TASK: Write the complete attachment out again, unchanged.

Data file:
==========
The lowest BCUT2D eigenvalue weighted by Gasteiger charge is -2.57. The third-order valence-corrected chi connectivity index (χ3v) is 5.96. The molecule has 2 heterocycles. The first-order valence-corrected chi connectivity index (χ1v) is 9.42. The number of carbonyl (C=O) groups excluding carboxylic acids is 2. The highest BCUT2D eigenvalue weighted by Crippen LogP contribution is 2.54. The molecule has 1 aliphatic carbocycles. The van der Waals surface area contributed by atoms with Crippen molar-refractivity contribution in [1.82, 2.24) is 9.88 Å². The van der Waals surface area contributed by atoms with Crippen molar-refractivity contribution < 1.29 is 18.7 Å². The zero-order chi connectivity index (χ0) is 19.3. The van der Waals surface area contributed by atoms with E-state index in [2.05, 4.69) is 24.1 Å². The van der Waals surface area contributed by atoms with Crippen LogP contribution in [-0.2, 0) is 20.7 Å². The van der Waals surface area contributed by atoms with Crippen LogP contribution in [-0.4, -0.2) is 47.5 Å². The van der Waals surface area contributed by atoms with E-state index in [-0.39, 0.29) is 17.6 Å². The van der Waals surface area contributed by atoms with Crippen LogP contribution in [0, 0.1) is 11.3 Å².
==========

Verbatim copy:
The lowest BCUT2D eigenvalue weighted by Gasteiger charge is -2.57. The third-order valence-corrected chi connectivity index (χ3v) is 5.96. The molecule has 2 heterocycles. The first-order valence-corrected chi connectivity index (χ1v) is 9.42. The number of carbonyl (C=O) groups excluding carboxylic acids is 2. The highest BCUT2D eigenvalue weighted by Crippen LogP contribution is 2.54. The molecule has 1 aliphatic carbocycles. The van der Waals surface area contributed by atoms with Crippen molar-refractivity contribution in [1.82, 2.24) is 9.88 Å². The van der Waals surface area contributed by atoms with Crippen molar-refractivity contribution < 1.29 is 18.7 Å². The zero-order chi connectivity index (χ0) is 19.3. The van der Waals surface area contributed by atoms with E-state index in [2.05, 4.69) is 24.1 Å². The van der Waals surface area contributed by atoms with Crippen LogP contribution in [-0.2, 0) is 20.7 Å². The van der Waals surface area contributed by atoms with Crippen LogP contribution in [-0.4, -0.2) is 47.5 Å². The van der Waals surface area contributed by atoms with E-state index in [-0.39, 0.29) is 17.6 Å². The van der Waals surface area contributed by atoms with Crippen LogP contribution in [0, 0.1) is 11.3 Å².